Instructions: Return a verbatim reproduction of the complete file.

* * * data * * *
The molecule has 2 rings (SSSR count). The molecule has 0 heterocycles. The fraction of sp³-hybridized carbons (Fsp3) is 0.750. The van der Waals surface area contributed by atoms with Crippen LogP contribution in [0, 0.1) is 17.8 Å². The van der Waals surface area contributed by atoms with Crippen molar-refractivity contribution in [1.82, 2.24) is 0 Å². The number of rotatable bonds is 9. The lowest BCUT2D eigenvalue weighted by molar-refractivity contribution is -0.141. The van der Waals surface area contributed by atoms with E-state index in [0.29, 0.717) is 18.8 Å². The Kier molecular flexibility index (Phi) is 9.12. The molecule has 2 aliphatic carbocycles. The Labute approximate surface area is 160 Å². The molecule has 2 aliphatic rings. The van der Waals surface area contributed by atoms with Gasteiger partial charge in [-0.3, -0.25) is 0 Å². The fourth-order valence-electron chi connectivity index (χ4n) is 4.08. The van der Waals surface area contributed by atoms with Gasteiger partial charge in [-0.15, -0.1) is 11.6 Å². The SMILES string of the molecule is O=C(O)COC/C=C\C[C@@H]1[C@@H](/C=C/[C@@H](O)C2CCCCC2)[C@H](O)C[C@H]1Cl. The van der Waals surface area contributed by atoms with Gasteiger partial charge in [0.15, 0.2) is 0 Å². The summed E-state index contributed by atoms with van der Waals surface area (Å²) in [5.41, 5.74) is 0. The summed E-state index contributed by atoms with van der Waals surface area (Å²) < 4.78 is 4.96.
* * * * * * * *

The molecule has 2 rings (SSSR count). The molecule has 0 heterocycles. The fraction of sp³-hybridized carbons (Fsp3) is 0.750. The van der Waals surface area contributed by atoms with Crippen LogP contribution in [0, 0.1) is 17.8 Å². The van der Waals surface area contributed by atoms with Crippen molar-refractivity contribution in [1.82, 2.24) is 0 Å². The number of rotatable bonds is 9. The lowest BCUT2D eigenvalue weighted by molar-refractivity contribution is -0.141. The van der Waals surface area contributed by atoms with E-state index in [0.29, 0.717) is 18.8 Å². The Kier molecular flexibility index (Phi) is 9.12. The molecule has 2 aliphatic carbocycles. The Labute approximate surface area is 160 Å². The molecule has 2 aliphatic rings. The van der Waals surface area contributed by atoms with Gasteiger partial charge in [-0.3, -0.25) is 0 Å². The fourth-order valence-electron chi connectivity index (χ4n) is 4.08. The van der Waals surface area contributed by atoms with Gasteiger partial charge in [-0.15, -0.1) is 11.6 Å². The SMILES string of the molecule is O=C(O)COC/C=C\C[C@@H]1[C@@H](/C=C/[C@@H](O)C2CCCCC2)[C@H](O)C[C@H]1Cl. The van der Waals surface area contributed by atoms with Gasteiger partial charge in [0.15, 0.2) is 0 Å². The summed E-state index contributed by atoms with van der Waals surface area (Å²) in [5.41, 5.74) is 0. The summed E-state index contributed by atoms with van der Waals surface area (Å²) < 4.78 is 4.96.